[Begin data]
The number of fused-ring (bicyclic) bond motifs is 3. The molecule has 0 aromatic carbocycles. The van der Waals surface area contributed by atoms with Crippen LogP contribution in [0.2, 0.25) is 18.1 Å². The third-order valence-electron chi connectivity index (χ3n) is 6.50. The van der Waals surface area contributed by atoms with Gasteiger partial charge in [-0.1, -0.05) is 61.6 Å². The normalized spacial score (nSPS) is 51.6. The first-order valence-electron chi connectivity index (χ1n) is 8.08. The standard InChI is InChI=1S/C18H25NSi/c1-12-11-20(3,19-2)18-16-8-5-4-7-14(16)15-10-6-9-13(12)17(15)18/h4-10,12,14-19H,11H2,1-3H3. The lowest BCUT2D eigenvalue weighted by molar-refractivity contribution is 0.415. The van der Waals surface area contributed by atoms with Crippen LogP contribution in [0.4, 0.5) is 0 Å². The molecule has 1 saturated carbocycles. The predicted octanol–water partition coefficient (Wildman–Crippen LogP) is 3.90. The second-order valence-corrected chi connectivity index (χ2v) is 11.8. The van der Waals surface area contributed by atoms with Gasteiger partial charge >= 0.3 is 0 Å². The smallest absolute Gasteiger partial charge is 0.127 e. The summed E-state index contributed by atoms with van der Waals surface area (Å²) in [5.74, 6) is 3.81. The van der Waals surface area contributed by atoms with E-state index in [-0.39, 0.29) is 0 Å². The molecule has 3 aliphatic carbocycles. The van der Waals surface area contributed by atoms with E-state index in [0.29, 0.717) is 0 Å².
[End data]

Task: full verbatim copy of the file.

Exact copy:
The number of fused-ring (bicyclic) bond motifs is 3. The molecule has 0 aromatic carbocycles. The van der Waals surface area contributed by atoms with Crippen LogP contribution in [0.2, 0.25) is 18.1 Å². The third-order valence-electron chi connectivity index (χ3n) is 6.50. The van der Waals surface area contributed by atoms with Gasteiger partial charge in [-0.1, -0.05) is 61.6 Å². The normalized spacial score (nSPS) is 51.6. The first-order valence-electron chi connectivity index (χ1n) is 8.08. The standard InChI is InChI=1S/C18H25NSi/c1-12-11-20(3,19-2)18-16-8-5-4-7-14(16)15-10-6-9-13(12)17(15)18/h4-10,12,14-19H,11H2,1-3H3. The lowest BCUT2D eigenvalue weighted by molar-refractivity contribution is 0.415. The van der Waals surface area contributed by atoms with Crippen LogP contribution in [0.4, 0.5) is 0 Å². The molecule has 1 saturated carbocycles. The predicted octanol–water partition coefficient (Wildman–Crippen LogP) is 3.90. The second-order valence-corrected chi connectivity index (χ2v) is 11.8. The van der Waals surface area contributed by atoms with Gasteiger partial charge >= 0.3 is 0 Å². The smallest absolute Gasteiger partial charge is 0.127 e. The summed E-state index contributed by atoms with van der Waals surface area (Å²) in [5.74, 6) is 3.81. The van der Waals surface area contributed by atoms with E-state index in [-0.39, 0.29) is 0 Å². The molecule has 3 aliphatic carbocycles. The van der Waals surface area contributed by atoms with E-state index in [0.29, 0.717) is 0 Å².